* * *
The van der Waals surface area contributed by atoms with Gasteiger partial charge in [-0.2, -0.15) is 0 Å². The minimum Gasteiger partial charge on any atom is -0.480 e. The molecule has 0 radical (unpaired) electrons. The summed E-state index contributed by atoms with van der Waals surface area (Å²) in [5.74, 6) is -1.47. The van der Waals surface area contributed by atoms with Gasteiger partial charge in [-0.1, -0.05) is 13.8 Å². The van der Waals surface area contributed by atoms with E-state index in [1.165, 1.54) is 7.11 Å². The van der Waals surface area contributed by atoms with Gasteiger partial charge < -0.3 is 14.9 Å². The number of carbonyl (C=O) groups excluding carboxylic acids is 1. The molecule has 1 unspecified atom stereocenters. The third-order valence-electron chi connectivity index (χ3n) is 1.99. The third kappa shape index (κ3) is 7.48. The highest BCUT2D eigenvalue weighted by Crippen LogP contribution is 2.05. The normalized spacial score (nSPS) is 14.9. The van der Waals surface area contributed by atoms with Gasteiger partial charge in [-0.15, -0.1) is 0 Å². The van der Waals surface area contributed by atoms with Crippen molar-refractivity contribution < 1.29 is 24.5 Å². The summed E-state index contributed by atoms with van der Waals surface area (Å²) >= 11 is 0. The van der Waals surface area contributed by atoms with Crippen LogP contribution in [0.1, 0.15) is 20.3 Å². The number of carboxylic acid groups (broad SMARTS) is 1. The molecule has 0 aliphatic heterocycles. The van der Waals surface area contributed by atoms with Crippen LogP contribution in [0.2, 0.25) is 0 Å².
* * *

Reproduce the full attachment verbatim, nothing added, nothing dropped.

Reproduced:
The van der Waals surface area contributed by atoms with Gasteiger partial charge in [-0.2, -0.15) is 0 Å². The minimum Gasteiger partial charge on any atom is -0.480 e. The molecule has 0 radical (unpaired) electrons. The summed E-state index contributed by atoms with van der Waals surface area (Å²) in [5.74, 6) is -1.47. The van der Waals surface area contributed by atoms with Gasteiger partial charge in [-0.1, -0.05) is 13.8 Å². The van der Waals surface area contributed by atoms with E-state index in [1.165, 1.54) is 7.11 Å². The van der Waals surface area contributed by atoms with Gasteiger partial charge < -0.3 is 14.9 Å². The number of carbonyl (C=O) groups excluding carboxylic acids is 1. The molecule has 1 unspecified atom stereocenters. The third-order valence-electron chi connectivity index (χ3n) is 1.99. The third kappa shape index (κ3) is 7.48. The highest BCUT2D eigenvalue weighted by Crippen LogP contribution is 2.05. The normalized spacial score (nSPS) is 14.9. The van der Waals surface area contributed by atoms with Gasteiger partial charge in [-0.15, -0.1) is 0 Å². The van der Waals surface area contributed by atoms with Crippen molar-refractivity contribution < 1.29 is 24.5 Å². The summed E-state index contributed by atoms with van der Waals surface area (Å²) >= 11 is 0. The van der Waals surface area contributed by atoms with Crippen LogP contribution in [0.1, 0.15) is 20.3 Å². The number of carboxylic acid groups (broad SMARTS) is 1. The molecule has 0 aliphatic heterocycles. The van der Waals surface area contributed by atoms with Crippen LogP contribution in [0.2, 0.25) is 0 Å².